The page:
Why Don’t Bees Store Water?

Bee Drinking - Courtesy Of The Animal and Plant Health Agency (APHA) Crown Copyright
Bee Drinking – Courtesy Of The Animal and Plant Health Agency (APHA) Crown Copyright

Along with Earth, Air and Fire, Water is one of the elements common to ancient Greek, Buddhist and Hindu philosophies. And even when modern scientists scan for signs of extra-terrestrial existence, water is the first thing they look for. Water is vital to life. So why don’t bees store water?

After all, bees are rather good at stockpiling life’s other essentials: what is a hive but a custom-built repository for honey and pollen stores? What is a queen bee other than a six-legged silo of eggs and semen?

It’s not as if bees don’t need water. Far from it. It is said that bees need to bring a litre of water a day into the hive during high summer to cool the colony by evaporation, although accurate measurement of the quantity of water coming in is difficult, precisely because it is consumed, not stored. And especially at this wintry time of year, the need to bring in water is highly inconvenient. Yet water is indispensable to dilute granulated winter honey stores for food and also for nurse bees to feed up new brood in early Spring.

Certainly, some moisture from condensation within the hive from the mass of breathing, clustered bees can be recycled in winter. Heater bees vibrate their flight muscles (with wings unhooked), to generate the heat necessary to maintain the temperature of the inner brood chamber at around 35C (compared to human body temperature of 37C). But condensation alone is unlikely to be sufficient once the brood chamber starts to fill up with larvae and young, hive-bound bees.

Impelled by the need to forage for water in the dangerously low temperatures of winter and the first days of Spring, bees risk falling into a “chill coma” at temperatures below 10C. Flying out of the warm hive to a water source in numbing temperatures and then on-boarding half your body weight of stone-cold liquid before taking off on the wintry return to the hive is a risky business. Which makes it even more odd that bees don’t store water.

All the more so, when we consider that mankind has existed on Earth for millions of years less than bees, yet the waypoints of human civilisation have been marked by advances in our water storage capabilities: from stone pools, to gourds, skins, fonts, glass flasks, cisterns, tanks, aqueducts, bath tubs, canals, pipes, hydraulic sumps, reservoirs, sanitation systems and now Evian bottles.

Water Source
A Modern Water Source

There must be a reason why bees, the animal kingdom’s storage compulsives par excellence, don’t stock up on the one resource which is most precious to them. After all, humanity has tamed water, made it into a domestic amenity. Why don’t bees do the same? For example, the wax from which the bees make their comb could easily be modelled into a rudimentary storage tank for water. What’s the problem ? I’ve hatched two theories: abundance and collateral risk.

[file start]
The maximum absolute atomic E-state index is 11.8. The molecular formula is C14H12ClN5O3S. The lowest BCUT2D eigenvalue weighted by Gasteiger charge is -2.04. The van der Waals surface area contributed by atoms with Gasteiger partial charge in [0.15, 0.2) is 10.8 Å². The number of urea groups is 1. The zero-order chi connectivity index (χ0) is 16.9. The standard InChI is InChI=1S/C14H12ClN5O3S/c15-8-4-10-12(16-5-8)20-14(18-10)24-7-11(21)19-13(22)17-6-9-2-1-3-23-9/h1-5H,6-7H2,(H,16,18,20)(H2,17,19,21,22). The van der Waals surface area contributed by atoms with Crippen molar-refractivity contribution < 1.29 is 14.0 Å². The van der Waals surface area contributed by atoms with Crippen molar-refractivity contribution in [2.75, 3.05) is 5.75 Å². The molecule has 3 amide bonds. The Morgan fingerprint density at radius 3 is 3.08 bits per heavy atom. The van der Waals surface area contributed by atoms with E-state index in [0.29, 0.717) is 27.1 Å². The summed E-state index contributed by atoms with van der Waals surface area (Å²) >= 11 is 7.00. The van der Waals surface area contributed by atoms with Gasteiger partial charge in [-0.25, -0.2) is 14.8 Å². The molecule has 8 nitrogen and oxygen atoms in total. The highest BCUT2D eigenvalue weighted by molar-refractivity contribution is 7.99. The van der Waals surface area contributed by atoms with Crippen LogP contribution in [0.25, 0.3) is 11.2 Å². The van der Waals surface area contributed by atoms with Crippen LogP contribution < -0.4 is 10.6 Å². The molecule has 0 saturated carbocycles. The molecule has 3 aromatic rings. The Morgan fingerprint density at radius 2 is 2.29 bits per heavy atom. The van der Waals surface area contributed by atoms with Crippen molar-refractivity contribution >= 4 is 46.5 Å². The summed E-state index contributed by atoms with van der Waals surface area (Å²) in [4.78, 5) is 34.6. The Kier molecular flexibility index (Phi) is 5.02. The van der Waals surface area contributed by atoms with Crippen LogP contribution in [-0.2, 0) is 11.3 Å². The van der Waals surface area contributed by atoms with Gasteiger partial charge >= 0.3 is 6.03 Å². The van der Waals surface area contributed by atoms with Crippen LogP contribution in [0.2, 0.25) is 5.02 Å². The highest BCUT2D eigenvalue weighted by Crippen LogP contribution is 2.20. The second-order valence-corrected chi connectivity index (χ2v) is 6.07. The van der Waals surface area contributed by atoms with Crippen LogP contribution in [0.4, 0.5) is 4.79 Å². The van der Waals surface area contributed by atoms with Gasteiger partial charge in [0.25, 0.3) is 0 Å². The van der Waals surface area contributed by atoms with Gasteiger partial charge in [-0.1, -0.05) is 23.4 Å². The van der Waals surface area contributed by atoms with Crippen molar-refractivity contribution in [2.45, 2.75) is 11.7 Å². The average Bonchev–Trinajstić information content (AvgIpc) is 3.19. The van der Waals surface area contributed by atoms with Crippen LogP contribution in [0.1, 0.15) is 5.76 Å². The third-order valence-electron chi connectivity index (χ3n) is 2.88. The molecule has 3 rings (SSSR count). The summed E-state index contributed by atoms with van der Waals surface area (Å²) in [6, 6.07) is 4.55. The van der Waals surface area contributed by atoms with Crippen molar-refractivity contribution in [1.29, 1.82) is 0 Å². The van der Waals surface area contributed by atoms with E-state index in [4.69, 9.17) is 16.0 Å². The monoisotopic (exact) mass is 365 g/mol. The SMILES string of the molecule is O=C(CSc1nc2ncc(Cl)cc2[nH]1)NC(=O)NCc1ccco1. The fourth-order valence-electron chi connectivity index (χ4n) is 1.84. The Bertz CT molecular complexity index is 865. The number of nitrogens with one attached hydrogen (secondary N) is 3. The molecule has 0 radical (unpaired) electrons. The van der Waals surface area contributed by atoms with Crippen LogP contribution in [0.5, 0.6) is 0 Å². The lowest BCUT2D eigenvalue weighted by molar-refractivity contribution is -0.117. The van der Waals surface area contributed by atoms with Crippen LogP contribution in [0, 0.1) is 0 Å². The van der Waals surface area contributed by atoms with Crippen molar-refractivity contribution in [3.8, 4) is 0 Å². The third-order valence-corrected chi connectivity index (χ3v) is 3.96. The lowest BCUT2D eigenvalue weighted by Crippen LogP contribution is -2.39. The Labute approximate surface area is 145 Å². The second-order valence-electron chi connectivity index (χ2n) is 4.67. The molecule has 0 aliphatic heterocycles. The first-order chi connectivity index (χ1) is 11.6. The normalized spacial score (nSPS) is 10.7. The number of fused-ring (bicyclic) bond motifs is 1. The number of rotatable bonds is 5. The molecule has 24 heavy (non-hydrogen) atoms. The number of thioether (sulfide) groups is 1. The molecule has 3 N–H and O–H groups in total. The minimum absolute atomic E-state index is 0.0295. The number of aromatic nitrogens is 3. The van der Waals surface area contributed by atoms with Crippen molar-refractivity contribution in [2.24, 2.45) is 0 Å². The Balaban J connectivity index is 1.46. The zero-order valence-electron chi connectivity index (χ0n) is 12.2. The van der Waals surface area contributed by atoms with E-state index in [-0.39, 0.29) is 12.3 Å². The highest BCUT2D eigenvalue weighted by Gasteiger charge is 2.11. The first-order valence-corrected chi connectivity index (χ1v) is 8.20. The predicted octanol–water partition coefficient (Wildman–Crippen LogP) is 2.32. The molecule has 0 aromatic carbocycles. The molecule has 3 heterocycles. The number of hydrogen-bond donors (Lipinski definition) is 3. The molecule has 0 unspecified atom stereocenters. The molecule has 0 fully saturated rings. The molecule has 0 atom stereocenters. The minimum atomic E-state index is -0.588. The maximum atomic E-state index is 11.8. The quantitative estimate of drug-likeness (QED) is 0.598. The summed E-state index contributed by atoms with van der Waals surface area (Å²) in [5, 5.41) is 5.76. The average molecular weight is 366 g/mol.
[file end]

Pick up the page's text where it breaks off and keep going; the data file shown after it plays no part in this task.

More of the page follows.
Let’s take abundance first. Water is pretty ubiquitous. It covers 70% of the world’s surface, so it is reasonable to assume that bees will be mostly able to choose a hive site close to a reliable and accessible source of potable water. (See my blog post “The Age Of Aquarius”.) They don’t store it, because they’re confident that they will always be able to obtain it.

Collateral risk comes into the equation, since excessive moisture inside the hive can kill bees. In the winter cluster of bees in the hive, respiration and exertion from heat-generation create a modicum of moisture which a well-ventilated hive can deal with. However, if the moisture level rises around the warm core of bees, an evaporation effect chills the bees on the outside of the cluster. Since the cold prohibits the bees from fanning their wings to create a drying current of air, as in summertime, the clammy cold will eventually penetrate to the centre of the cluster.  Since too much water in the hive could be fatal, not storing it seems a sensible avoidance of risk.

I’m convinced that the bees would have tested the water storage concept at some stage over the last few tens of millions of years. And the evolutionary outcome has judged decisively against it. Can’t live with, can’t live without it. Perhaps the idea just didn’t hold water.



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